• Simpson’s stopper, Myrcianthes fragrans, has fragrant leaves and white flowers. After flowering, red fruits develop. These fruits are especially attractive to birds. Simpson’s stopper may be substituted for foundation plantings and makes an attractive hedge.
• Wild coffee, Psychotria nervosa, a shrub with shiny, dark green leaves. It produces clusters of tiny white flowers that attract bees and butterflies. Later, birds enjoy the red or maroon fruits.
• Southern red cedar, Juniperus virginians, is a thick cone-bearing tree with dense foliage. It makes an excellent hedge or when planted for privacy. Southern red cedars have male and female cones borne on separate trees. Birds eat the blue female, berry-like cones.
• Florida privet Forestiera segregate is less common in traditional landscapes. This shrub provides nectar and pollen for bees and butterflies, nesting habitat for birds, and purple fruit in summer. Look for it at native nurseries.
• Coral honeysuckle, Lonicera sempervirens, attracts butterflies and hummingbirds. They later produce red fruits that songbirds eat. This vine can be grown easily on trellises, stakes and arbors.
Other great choices for hummingbird plants include crossvine Bignonia capreolata, scarlet sage Salvia coccinea, and firebush Hamelia patens. The red, tubular-shaped firebush flowers attract butterflies and hummingbirds. Songbirds eat its fruit.
There are other ways to attract birds, too. For example, increase the diversity of plants in your garden to attract insects. Plant diversity is one of the easiest and most economical forms of integrated pest management. Insects visiting these plants are a food source for birds.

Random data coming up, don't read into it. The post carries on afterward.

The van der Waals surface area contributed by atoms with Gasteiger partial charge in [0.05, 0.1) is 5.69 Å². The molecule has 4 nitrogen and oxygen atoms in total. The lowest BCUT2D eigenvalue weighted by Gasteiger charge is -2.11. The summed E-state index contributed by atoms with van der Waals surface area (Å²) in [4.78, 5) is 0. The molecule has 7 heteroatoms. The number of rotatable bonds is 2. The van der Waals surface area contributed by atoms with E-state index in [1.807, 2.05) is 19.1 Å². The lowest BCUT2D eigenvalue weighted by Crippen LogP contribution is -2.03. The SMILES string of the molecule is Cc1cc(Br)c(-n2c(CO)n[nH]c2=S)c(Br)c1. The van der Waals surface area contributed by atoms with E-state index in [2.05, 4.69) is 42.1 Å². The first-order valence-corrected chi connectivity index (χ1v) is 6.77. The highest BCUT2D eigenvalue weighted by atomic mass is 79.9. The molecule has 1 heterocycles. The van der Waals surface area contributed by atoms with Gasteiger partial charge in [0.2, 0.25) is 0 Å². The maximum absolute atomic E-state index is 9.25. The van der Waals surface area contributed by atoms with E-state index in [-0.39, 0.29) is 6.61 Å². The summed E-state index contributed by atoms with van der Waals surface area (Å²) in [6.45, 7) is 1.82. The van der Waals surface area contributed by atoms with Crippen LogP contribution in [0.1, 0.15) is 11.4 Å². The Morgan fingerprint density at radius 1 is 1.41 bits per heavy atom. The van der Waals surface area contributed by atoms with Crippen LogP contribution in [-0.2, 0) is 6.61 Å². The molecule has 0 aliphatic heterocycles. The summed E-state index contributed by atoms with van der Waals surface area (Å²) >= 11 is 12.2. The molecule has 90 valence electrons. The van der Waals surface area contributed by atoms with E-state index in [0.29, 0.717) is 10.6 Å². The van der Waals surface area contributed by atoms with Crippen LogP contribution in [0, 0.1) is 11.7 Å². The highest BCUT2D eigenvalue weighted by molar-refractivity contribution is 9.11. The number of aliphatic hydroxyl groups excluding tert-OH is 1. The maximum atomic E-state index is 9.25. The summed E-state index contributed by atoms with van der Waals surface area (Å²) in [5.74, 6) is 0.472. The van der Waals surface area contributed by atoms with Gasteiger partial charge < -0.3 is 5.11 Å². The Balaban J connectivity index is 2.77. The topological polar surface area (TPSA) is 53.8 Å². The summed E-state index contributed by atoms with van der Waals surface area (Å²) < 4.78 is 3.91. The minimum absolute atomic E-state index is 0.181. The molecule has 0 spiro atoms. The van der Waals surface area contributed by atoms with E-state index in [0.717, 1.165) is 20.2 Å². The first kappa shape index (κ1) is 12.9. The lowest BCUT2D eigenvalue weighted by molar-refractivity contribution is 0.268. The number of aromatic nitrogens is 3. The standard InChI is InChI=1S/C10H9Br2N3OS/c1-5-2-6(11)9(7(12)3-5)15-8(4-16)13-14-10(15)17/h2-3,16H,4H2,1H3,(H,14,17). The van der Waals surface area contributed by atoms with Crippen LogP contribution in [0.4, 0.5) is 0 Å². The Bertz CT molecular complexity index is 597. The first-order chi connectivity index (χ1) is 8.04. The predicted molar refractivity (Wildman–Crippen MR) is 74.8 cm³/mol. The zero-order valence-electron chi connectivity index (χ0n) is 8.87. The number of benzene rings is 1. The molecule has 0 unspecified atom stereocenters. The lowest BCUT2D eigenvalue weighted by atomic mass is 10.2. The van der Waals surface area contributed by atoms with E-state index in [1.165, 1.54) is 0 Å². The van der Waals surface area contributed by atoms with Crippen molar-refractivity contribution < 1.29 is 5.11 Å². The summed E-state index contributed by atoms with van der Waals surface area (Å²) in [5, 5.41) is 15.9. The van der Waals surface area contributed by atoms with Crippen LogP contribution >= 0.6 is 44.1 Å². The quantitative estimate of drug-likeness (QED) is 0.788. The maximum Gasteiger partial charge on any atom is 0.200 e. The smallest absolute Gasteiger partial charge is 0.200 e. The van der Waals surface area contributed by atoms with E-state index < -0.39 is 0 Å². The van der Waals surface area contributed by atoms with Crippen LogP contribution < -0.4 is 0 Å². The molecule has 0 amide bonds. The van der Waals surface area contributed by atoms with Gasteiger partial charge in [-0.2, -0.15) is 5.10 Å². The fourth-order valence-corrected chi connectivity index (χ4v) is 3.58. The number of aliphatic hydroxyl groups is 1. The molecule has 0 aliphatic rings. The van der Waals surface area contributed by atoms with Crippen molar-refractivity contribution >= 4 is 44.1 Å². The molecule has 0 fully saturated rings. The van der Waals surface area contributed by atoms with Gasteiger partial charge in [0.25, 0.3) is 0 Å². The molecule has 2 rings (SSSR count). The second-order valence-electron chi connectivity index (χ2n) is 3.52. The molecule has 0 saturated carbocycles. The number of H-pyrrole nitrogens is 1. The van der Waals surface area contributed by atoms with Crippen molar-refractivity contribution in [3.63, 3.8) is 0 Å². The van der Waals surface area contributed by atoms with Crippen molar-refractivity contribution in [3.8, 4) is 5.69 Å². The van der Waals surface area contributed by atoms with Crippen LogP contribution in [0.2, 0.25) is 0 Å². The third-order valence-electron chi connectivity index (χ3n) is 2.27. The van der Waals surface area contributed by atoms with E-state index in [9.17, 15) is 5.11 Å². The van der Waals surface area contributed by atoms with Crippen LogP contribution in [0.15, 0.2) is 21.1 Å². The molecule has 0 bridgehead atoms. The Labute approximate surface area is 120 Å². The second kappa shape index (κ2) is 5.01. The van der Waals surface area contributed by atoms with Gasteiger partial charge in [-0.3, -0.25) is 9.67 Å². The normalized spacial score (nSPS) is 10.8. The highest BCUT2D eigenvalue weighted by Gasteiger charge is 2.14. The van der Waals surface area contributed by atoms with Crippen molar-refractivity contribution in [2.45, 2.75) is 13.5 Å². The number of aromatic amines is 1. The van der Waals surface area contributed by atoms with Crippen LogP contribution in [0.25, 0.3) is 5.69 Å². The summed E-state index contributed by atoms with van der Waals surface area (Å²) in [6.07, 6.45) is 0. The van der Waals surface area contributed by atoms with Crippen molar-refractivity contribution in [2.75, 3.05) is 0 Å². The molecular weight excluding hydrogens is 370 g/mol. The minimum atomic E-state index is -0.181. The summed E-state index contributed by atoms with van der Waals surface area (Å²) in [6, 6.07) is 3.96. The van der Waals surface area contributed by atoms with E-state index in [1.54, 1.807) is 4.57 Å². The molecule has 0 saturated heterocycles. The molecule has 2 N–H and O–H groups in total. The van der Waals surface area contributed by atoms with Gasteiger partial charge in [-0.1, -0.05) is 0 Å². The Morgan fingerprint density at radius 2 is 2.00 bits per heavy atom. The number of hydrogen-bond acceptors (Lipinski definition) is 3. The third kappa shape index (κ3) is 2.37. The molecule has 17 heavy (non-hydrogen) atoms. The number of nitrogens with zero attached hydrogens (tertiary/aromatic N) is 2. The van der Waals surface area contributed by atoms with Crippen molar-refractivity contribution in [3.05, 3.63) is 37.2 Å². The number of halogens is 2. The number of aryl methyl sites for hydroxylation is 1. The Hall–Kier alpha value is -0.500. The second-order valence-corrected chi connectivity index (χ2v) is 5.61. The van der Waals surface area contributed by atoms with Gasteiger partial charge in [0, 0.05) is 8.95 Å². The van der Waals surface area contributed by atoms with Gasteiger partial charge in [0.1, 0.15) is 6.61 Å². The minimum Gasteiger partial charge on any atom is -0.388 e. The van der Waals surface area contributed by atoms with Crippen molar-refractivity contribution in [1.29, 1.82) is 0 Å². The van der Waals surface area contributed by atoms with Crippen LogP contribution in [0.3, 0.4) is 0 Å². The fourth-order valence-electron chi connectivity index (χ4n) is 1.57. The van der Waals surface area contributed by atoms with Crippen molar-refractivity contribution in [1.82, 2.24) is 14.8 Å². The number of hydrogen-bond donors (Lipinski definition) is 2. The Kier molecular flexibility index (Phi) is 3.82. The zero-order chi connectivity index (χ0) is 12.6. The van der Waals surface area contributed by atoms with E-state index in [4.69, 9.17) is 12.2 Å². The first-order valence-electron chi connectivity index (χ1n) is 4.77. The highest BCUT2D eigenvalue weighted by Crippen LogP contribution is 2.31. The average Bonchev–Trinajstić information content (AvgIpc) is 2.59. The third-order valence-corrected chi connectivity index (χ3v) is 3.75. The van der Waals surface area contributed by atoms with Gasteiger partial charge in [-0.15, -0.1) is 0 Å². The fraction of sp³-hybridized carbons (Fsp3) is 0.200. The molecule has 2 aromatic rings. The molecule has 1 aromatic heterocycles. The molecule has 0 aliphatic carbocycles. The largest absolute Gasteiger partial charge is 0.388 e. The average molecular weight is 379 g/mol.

Limit pesticide use and choose less-toxic methods when possible. Contact your county Extension office if you need help with recommendations, including “soft” pesticides, rotating pesticides, and natural methods of pest control.
Choose plants that bloom at different times of the year. Select a mix of plants that provide food and cover year-round.
Place a clean water source nearby, such as a birdbath. Fill it with fresh water, especially during hot days.
Once you’ve created a welcoming place for birds and wildlife, don’t forget to relax, sit back and enjoy the creatures that venture in for a visit to your yard.
For more information
If you want to know more about this topic, check the references that were used in this column:
Ober, H.K. and G.W. Knox. (2019). Native Plants That Benefit Native Wildlife in the Florida Panhandle. IFAS Publication Number WEC339. Gainesville: University of Florida Institute of Food and Agricultural Sciences. Retrieved from https://edis.ifas.ufl.edu/pdf/UW/UW38400.pdf
Wilson, S. et al. (2020). Recommended Native Landscape Plants for Florida’s Treasure Coast.IFAS Publication Number ENH1082. Gainesville: University of Florida Institute of Food and Agricultural Sciences. Retrieved from https://edis.ifas.ufl.edu/pdf/EP/EP34800.pdf